Though Hungarian Lajos Koltai is a world class cinematographer, who has won awards and commanded the attention of the best directors, he’s wanted to do more. His directorial feature debut, Fateless, is another film about the Holocaust, but is unique in its approach. Told in a very flat, unadorned style it walks us through the experience of a 14-year-old boy whisked away from his family and into a concentration camp and work detail. Unlike so many other films about the subject, this story is told so unsentimentally as to almost be numbing — which makes the experience even more terrifying. The L Magazine: What made you decide to make a film about the Holocaust? Lajos Koltai: I just read this very beautiful book. Family-wise I’m not really into this question, but I just find something special in this literature that I never read before, especially in Hungarian. So when I got this book I was still a cinematographer. At the time I was in Morocco filming Malena [with Monica Bellucci] — which got me an Oscar nomination. Because director Giuseppe Tornatore is a very tough guy, you need 250 percent to be there, so there was no time to read it. Sometimes I just went into the toilet to read another five pages, because I just loved it. So when I get home, I had a great meeting with [its author, the Nobel prize-winning] Imre Kertesz, because somebody was quite sure he had real interest in what I thought about it as filmmaker and as friend.
The moment we saw each other, and I tried to talk about this book, Kertesz gave me the first version of a script. He asked me a very good question: “What do you think about linearity?” Because it’s a linear story, and this story can’t happen any other way, just step by step, it goes to the end.
I said, “This is what I like,” finally making it a story about a human being who has to go forward, has to go to the end, and he goes inside this small guy and tries to look out of it, and it’s totally the opposite way every other film [like this] happens. Mostly every other Holocaust [film] is coming from outside to inside, which means they’re using all those pictures, all those elements, but you know, to push you back into your seat, because everyone’s using the same pictures, the same archives, the same images of the Germans with the dogs and everything; we didn’t want to do anything like this. It’s very special in Hungary during this time, because the teenagers are going to see this film, and the next two or three times they cluster together to see this film, they will say “Jesus Christ, this is my story. So can this happen with anybody in this age?”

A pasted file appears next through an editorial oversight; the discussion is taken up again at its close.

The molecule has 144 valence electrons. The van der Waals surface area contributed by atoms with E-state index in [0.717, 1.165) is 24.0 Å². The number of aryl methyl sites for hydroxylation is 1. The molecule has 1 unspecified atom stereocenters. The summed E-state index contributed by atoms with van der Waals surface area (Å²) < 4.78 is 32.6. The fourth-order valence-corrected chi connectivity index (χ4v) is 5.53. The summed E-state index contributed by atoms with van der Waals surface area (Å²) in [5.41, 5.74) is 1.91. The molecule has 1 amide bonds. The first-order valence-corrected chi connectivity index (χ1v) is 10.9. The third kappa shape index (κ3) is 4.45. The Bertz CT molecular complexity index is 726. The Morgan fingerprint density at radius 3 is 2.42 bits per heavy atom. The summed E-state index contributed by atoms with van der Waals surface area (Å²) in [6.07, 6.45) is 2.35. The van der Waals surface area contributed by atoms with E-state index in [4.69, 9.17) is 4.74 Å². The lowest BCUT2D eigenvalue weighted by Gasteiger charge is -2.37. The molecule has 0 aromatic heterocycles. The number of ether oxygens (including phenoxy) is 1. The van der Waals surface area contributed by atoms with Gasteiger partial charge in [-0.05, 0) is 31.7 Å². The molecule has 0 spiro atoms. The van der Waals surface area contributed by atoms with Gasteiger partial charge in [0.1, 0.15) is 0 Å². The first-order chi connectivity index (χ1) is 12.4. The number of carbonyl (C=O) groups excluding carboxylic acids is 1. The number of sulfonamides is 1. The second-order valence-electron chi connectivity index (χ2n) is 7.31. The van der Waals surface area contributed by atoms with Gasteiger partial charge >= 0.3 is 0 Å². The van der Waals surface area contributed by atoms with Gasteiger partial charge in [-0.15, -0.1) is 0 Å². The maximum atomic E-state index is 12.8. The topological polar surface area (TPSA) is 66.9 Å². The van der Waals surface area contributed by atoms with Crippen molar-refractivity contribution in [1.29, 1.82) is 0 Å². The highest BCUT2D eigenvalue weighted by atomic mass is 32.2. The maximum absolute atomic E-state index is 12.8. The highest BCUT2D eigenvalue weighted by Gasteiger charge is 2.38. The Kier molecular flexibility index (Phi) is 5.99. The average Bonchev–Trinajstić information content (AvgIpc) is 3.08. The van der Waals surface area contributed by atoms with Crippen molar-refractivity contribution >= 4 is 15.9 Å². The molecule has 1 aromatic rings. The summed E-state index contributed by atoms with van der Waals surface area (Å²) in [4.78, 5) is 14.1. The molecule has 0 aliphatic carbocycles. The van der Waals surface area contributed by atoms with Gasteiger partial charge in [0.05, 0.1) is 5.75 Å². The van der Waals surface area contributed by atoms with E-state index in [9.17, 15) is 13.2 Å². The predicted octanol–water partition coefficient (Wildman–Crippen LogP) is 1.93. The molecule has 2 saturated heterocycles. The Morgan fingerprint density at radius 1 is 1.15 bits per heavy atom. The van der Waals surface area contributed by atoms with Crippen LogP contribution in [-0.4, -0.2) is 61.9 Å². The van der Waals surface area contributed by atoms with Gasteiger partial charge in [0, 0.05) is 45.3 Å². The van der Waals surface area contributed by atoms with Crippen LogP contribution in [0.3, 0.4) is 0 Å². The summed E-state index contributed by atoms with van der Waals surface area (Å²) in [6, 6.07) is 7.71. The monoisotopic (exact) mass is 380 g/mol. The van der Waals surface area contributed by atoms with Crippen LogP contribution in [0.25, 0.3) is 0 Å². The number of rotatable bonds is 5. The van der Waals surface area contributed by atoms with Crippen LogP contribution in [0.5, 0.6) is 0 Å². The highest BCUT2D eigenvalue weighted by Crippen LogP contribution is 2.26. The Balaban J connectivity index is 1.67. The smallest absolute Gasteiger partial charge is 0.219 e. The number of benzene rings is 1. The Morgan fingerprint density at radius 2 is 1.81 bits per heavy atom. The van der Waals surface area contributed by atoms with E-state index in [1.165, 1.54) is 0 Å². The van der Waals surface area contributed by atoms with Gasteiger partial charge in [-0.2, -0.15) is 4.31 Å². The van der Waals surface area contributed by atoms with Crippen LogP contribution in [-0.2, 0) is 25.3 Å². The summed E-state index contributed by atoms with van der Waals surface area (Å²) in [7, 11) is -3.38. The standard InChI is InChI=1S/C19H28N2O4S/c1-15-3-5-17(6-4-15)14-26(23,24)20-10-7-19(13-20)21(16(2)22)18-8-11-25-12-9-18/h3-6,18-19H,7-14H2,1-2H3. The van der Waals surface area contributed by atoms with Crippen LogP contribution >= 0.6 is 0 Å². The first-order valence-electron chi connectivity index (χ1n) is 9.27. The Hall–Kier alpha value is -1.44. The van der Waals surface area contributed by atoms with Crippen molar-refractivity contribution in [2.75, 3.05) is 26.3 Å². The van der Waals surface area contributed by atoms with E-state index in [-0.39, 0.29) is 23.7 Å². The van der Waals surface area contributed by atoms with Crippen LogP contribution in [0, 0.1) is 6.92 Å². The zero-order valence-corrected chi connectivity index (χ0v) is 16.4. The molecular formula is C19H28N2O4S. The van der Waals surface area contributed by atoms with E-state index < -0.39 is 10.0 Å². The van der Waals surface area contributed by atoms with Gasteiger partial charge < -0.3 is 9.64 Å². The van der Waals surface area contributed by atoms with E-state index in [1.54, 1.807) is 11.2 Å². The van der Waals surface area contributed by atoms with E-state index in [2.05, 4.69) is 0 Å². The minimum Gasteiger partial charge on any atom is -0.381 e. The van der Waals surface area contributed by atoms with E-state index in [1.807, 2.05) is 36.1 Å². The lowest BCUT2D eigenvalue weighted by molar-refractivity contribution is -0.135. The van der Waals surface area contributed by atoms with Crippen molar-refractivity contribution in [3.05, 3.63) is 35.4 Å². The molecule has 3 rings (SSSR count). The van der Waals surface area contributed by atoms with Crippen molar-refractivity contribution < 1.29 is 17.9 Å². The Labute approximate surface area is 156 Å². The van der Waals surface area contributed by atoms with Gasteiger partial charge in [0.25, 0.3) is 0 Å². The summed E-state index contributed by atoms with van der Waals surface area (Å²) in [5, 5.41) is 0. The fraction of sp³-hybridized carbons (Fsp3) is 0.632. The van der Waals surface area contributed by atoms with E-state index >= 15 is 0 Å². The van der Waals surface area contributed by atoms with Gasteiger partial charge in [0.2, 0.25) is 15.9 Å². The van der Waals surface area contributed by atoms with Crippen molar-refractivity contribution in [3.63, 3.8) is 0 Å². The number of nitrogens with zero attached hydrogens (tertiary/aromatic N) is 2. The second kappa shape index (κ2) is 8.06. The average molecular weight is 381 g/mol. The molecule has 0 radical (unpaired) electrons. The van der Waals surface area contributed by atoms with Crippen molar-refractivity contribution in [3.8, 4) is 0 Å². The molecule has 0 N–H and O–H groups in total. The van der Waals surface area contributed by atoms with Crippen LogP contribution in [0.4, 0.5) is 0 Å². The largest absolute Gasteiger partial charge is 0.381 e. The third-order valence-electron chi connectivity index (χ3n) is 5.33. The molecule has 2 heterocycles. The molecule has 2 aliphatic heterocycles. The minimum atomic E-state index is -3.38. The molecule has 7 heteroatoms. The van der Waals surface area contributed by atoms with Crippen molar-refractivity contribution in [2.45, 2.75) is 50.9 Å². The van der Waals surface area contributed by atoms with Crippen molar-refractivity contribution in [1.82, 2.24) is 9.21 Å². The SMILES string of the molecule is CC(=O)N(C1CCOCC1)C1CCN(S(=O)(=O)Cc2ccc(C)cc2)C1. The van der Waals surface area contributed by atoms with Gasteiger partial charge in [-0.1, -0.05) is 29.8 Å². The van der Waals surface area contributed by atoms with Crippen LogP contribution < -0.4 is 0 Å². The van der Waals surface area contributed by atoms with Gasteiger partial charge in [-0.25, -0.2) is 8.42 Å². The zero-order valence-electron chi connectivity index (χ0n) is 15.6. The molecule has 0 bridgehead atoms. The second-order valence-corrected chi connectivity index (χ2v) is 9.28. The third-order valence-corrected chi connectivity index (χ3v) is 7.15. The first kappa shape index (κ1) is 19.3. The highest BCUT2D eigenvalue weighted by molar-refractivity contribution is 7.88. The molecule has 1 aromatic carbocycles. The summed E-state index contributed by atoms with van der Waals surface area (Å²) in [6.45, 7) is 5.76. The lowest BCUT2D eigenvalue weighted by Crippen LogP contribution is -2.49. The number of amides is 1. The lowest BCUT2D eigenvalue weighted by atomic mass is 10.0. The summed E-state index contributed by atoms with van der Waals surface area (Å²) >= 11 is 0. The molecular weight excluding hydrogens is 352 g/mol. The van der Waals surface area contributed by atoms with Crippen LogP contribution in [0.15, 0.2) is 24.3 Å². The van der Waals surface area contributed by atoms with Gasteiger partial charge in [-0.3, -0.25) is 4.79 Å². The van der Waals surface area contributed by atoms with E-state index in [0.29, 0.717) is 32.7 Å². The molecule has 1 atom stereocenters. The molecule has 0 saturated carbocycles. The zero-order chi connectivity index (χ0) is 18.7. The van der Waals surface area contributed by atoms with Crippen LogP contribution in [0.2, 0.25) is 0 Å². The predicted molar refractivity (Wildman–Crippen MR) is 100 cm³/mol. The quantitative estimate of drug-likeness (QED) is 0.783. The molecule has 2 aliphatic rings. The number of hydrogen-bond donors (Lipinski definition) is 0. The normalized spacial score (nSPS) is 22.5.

The L: How did you find the boy? He [Marcell Nagy] is remarkable. Is he an actor? LK: He’s not an actor. He did a film before, but he was a classmate in it, without lines. He’s from Budapest, and was there on the first day, and he was number three, and I remembered his face; it was a nice face, almost too beautiful. I had to cast all the 144 roles, since there was no casting director in Hungary. I did it alone in one year. The most difficult thing to find in the boy were two characters: the innocent boy who’s ready to understand this terrible world, and the old wisdom at the end when he’s goes against the neighbors. When I talked to [the actor] and said “you are the boy,” he collapsed, he absolutely collapsed.
The L: Who has been your favorite director to work with? LK: For 26 years, I’ve worked with Istvan Szabo. and we’re still together, and I don’t want to leave him alone. I just finished my fifth film with him as a director of photography.
The L: The look of your film is remarkable; it’s one of the things that sets it apart from the usual Holocaust film. LK: There’s no other way to do it. Imre Kertesz said if you want to do this in a new way, it’s through visuality. And he knows that with this kind of literature, you can transfer it with visuality. If you make it visually, the message is right there in images. It’s much stronger than talking and talking and talking about things.